|Merger ranking||10||Litigation ranking||-||Cartel ranking||9|
|Global head||Nigel Parr|
|No. of jurisdictions with a GCR-ranked competition team||6|
|Percentage of partners/counsel in Who’s Who Legal||24%|
|Lateral partner hires||1|
|Former senior enforcers who are partners/counsel||3|
Ashurst climbs three places in the Global Elite, from 16th last year to 13th in the latest rankings. That jump can be explained by its excellent record in cartels and deal work. Although it has a relatively modest competition practice in terms of size and geographic reach, it continues to handle complex work – much of which attracts headlines in the antitrust press. The firm is able to pack a punch disproportionate to the number of its competition partners, which was boosted in April 2018 with the hire of Michael Holzhäuser from DLA Piper in Germany.
The firm is leading on some important and challenging behavioural work, perhaps most notably having represented Intel in its successful appeal to the European Court of Justice (ECJ) against the General Court’s decision in the rebates case. In September 2017, the ECJ quashed the European Commission’s abuse of dominance decision and the accompanying €1 billion fine – thought to be the enforcer’s first defeat in a dominance case since 1979 – and remitted the case back to the General Court. It also advises Royal Mail in a high-profile and rare abuse of dominance investigation by the UK’s communications regulator, which fined the postal company £50 million in August 2018. It defended Engie against a predatory pricing complaint by Direct Energie before France’s Competition Authority, with the company agreeing one of the first settlement procedures under the Macron law in September 2017.
In cartel work, the team defends an investment bank against five EU cartel probes, having attended a dawn raid on its behalf. It also represents a major tobacco manufacturer in probes in several EU member states. It secured discounts for Berendsen in the UK’s laundry services cartel probe; Ferriera Valsabbia in the Italian rebar cartel investigation; Loyal Coal in an Australian bid-rigging probe; and convinced the Belgian Supreme Court to uphold a lower court’s decision annulling the competition authority’s cement cartel decision against CBR/Heidelberg Cement.
The firm is one of few to balance claimant and defendant private litigation work. It represents Ryder and its subsidiaries in a high-value damages claim following-on from the EU’s trucks cartel decision. It defends Total against a claim brought by Alitalia against several oil companies worth €900 million in Italy; and Google in claims brought by Unlockd in Australia, the UK and the US.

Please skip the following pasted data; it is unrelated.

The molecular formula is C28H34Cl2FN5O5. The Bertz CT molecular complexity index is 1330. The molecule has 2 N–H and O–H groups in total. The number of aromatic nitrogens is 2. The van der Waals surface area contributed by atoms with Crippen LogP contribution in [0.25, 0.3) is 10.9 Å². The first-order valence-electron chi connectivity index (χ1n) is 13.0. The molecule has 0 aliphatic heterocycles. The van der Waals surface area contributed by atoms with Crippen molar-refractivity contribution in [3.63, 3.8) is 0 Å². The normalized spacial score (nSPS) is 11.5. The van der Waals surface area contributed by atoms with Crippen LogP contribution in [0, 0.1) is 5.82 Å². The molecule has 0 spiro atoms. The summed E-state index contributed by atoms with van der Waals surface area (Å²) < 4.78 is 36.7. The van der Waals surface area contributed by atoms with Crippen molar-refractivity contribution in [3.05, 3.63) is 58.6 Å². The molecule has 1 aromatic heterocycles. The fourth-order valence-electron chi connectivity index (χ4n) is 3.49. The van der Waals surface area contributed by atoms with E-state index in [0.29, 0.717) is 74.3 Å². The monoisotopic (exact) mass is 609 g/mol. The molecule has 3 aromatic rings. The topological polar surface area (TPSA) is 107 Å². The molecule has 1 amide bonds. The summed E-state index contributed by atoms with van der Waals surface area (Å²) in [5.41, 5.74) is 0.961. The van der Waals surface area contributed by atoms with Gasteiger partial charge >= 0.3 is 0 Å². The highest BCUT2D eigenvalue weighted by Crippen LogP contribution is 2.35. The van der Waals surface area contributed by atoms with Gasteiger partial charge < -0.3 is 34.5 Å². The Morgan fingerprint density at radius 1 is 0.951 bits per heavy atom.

Ashurst also has a thriving merger control practice. In the UK, it advised clients on two separate but simultaneous in-depth reviews: Universal Health Services on its acquisition of Adult Services; and Cardtronics on its buyout of DirectCash Payments. The former was cleared with conditions and the later without.
Ashurst's competition team is a powerhouse across Europe and the Asia-Pacific. Complementing our leading team in London are dedicated experts in Brussels, Paris, Munich, Frankfurt, Milan and Madrid, assisting clients with both pan-European and local competition law challenges. In the Asia-Pacific region, our team provides experienced multi-jurisdictional competition law guidance, assisting clients with Australian, Chinese, Hong Kong, Singaporean and other competition law issues.
The Ashurst competition team has a consistently impeccable pedigree in complex and ground-breaking competition investigations, prosecutions and appeals. Across the practice, we have assisted clients in the most prominent cartel and anti-competitive conduct cases over many years, and most recently in the successful appeal to the ECJ by Intel, which is the most significant Article 102 judgment in more than 40 years. We have also litigated complex matters before the civil courts in follow-on and stand-alone competition damages claims. For example, we are representing Ryder Limited and four other subsidiaries in a £250 million private damages action against 20 defendants arising from the European Commission's decisions in relation to the high-profile trucks cartel, which involved the first application of the Commission's Damages Practice in the UK.
In merger reviews, we have a long history of successfully assisting clients to achieve their commercial objectives, in Europe, Australia, in the UK and across Asia and elsewhere in the increasing number of multi-jurisdictional matters we handle.
In Australia, we lead the field in access to infrastructure regulation, achieving successful outcomes for clients in relation to multibillion-dollar infrastructure assets.
In advising our clients, we seek out risk-based, practical strategies to meet their commercial objectives, to defend their commercial interests and to challenge the anticompetitive behaviour of others.
Our in-house economists remain a unique part of the team's proposition, allowing us to offer clients fully integrated legal and economic expertise. We believe we remain one of the few international law firms with a team of in-house economists, and clients consistently identify this as a key differentiating factor that adds significant value across the board, particularly in complex matters involving detailed economic analysis. This also mirrors the multi-disciplinary structure within the Commission and national competition authorities.